I remember my first dog very well – she was a beautiful Collie named Blaze. I recall being 4 years old, playing with her on the floor of our apartment with my brother Hal, of blessed memory. It’s been a long time, and the memory is fuzzy, so I can’t say why I remember her so well, but I do.

Dogs are that way. They come into our lives as pets, and grow into our hearts as family. It’s funny how that works, since they can’t talk – coming from a very verbal Jewish culture, I suppose this is a reminder that words can only express a part of our life experience. It’

We tried to look happy for the camera

Our beloved Corgi Blanche

s better that dogs can’t talk; one of their gifts to us is their quiet, non-verbal communication.

We have had two Corgis, sisters, a year apart, for 10 years. The older dog was Blanche, who was just 12. She had been my in-laws’ pet, and for them, the last of a 20 year relationship with Corgis, as avocational breeders. We promised to love and care for her on their behalf. Blanche made it easy – she was a very soft-coated, gentle little girl who loved to cuddle. She’d make friends with everyone who offered her an ounce of attention.

To keep up with the dogs’ needs and our busy lives, we had installed a dog door in our kitchen when they came to live with us. Even though we were sure to walk them around the block twice daily (to be fair – a responsibility borne mostly by my husband and shared by my kids) the dogs have had the freedom to go into the dog run on their own any time. Blanche often used this for a chance to be protective of us; we were always calling her back in the house when she barked at some perceived threat. She always obeyed and sat by our side quietly, an obedient, loyal friend. Even with her darting out into the dog run to make her presence known, she was anything but threatening. A gentler soul you could never meet.

In the course of an overly busy life, I haven’t thought much about what it means to have a pet. While I was always happy for their company when I had the time, I was glad to know the dogs were walked and fed and brushed. Blanche became my teacher. During the last two years, she developed a neurological condition known to Corgis, an illness that her mother had endured until her death. It produced a progressive loss of the strength and control in her rear legs. She has stumbled on the stairs, sometimes falling backward down several, increasingly having moments when her rear legs just fell out from under her while walking. It pulled on our heartstrings. Over time, she required more and more care and attention. But in the way of her breed, she never complained – no whining or whimpering, no crying, no distancing. She would still love to sit in our laps and try to lick our faces, showing great pleasure from the attention showered on her. She was just pure love.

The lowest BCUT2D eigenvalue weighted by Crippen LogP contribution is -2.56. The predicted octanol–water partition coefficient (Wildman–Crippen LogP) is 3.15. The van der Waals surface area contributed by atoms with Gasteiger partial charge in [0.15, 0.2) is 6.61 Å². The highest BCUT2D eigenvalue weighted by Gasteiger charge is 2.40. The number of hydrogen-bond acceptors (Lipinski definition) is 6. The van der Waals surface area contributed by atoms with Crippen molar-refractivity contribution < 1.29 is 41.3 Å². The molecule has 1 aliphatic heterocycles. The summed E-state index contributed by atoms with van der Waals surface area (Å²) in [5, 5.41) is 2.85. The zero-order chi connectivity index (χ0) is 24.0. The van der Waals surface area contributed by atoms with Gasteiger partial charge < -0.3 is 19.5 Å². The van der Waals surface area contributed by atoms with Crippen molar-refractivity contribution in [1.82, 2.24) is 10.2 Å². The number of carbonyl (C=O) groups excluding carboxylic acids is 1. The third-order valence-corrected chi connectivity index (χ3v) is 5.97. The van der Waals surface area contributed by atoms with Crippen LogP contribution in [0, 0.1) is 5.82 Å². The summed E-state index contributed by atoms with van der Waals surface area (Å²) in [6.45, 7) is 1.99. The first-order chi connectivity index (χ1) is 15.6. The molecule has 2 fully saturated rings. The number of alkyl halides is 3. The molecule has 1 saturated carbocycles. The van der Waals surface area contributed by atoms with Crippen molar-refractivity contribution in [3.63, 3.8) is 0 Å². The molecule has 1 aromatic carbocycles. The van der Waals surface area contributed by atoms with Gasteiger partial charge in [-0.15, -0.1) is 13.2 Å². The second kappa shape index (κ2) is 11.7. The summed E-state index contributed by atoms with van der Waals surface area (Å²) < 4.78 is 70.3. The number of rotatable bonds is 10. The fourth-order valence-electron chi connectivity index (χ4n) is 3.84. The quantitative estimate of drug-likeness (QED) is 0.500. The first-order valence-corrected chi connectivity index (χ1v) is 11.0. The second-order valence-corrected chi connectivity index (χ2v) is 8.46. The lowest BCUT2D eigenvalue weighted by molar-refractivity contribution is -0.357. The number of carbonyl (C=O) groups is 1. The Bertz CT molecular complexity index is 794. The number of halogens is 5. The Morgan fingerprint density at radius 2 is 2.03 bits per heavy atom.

If only more people had such an ability to appreciate what they have as she did.

A couple of days ago my daughter came home from college and saw Blanche try, but completely fail, to climb the stairs. In a split level house, that is very limiting. Blanche kept trying, refusing to give in to her condition. My daughter was heartbroken – here was this sweet dog who asked nothing of us, trying to remain independent.

And so it was that on the next morning as I walked both dogs, that Blanche lost the use of her legs during the walk and didn’t complain, she simply let them drag along the road. When I looked down at her to see why she was moving so slowly, I saw two bloodied paws, scraped raw along the street. I picked her up, carried her home and cleaned her. The whole way home she licked my face, grateful for my help, and she cuddled close, ever a loving companion.

She was now completely crippled. We decided that we could not bear to have her suffer any longer, and we arranged for the vet to euthanize her today.

I admit that my busy life has made me a lesser friend to my pets than they are to me. Blanche didn’t hold it against me. She was always at the ready to be by my side if I could sit with her. And when she became crippled, when I came home covered in blood from her wounded paws, and she only just wanted to be held close, I felt very sad for all the missed opportunities to spend time with her.

My husband has always spent much more time with the dogs and has taken the greatest responsibility for them. And so he had a picture in his mind that the day would come, in the increasingly close future, when he would take Blanche to the vet for her final goodbye, and he would stay with her as she came to rest. But as it happened, Blanche lost her ability to walk precisely on the day when my husband was having hip replacement surgery. He did not get to say goodbye to her. I was the one to say goodbye for all of us. It was very sad. She was such a sweet dog, such an unconditionally loving friend and member of our family.

Why did I remember my dog Blaze all these decades later? Because dogs bring out the best in us, bringing love and companionship to our complicated lives. Blaze brought me joy as a very young child. Blanche brought love to our home amid our hectic lives.

How fortunate we are to live in a world filled with loving family and friends; a world where gentle animals can become part of our lives, filling the voids we didn’t know we had. They teach us about love and loyalty and we are the richer for it.

Blanche, may her memory be for a blessing.